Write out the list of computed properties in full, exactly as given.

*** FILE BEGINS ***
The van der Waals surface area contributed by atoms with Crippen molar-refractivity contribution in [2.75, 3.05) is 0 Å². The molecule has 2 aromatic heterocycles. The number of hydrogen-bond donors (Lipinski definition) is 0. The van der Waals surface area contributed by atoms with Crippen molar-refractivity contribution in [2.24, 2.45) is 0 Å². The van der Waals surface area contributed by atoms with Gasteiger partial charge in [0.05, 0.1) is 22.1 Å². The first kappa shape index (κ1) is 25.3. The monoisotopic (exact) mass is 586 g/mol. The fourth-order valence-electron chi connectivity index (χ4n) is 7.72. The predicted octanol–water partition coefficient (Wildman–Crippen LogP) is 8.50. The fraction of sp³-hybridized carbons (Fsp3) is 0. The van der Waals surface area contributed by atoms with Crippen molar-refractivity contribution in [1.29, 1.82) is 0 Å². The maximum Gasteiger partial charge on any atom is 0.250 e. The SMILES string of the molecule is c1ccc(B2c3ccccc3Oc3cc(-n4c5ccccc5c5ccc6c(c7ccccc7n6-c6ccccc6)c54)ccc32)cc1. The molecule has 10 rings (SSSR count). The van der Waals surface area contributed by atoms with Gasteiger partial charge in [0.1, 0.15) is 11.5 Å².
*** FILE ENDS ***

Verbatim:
The van der Waals surface area contributed by atoms with Crippen molar-refractivity contribution in [2.75, 3.05) is 0 Å². The molecule has 2 aromatic heterocycles. The number of hydrogen-bond donors (Lipinski definition) is 0. The van der Waals surface area contributed by atoms with Crippen molar-refractivity contribution in [2.24, 2.45) is 0 Å². The van der Waals surface area contributed by atoms with Gasteiger partial charge in [0.05, 0.1) is 22.1 Å². The first kappa shape index (κ1) is 25.3. The monoisotopic (exact) mass is 586 g/mol. The fourth-order valence-electron chi connectivity index (χ4n) is 7.72. The predicted octanol–water partition coefficient (Wildman–Crippen LogP) is 8.50. The fraction of sp³-hybridized carbons (Fsp3) is 0. The van der Waals surface area contributed by atoms with Crippen molar-refractivity contribution in [1.29, 1.82) is 0 Å². The maximum Gasteiger partial charge on any atom is 0.250 e. The SMILES string of the molecule is c1ccc(B2c3ccccc3Oc3cc(-n4c5ccccc5c5ccc6c(c7ccccc7n6-c6ccccc6)c54)ccc32)cc1. The molecule has 10 rings (SSSR count). The van der Waals surface area contributed by atoms with Gasteiger partial charge in [0.1, 0.15) is 11.5 Å².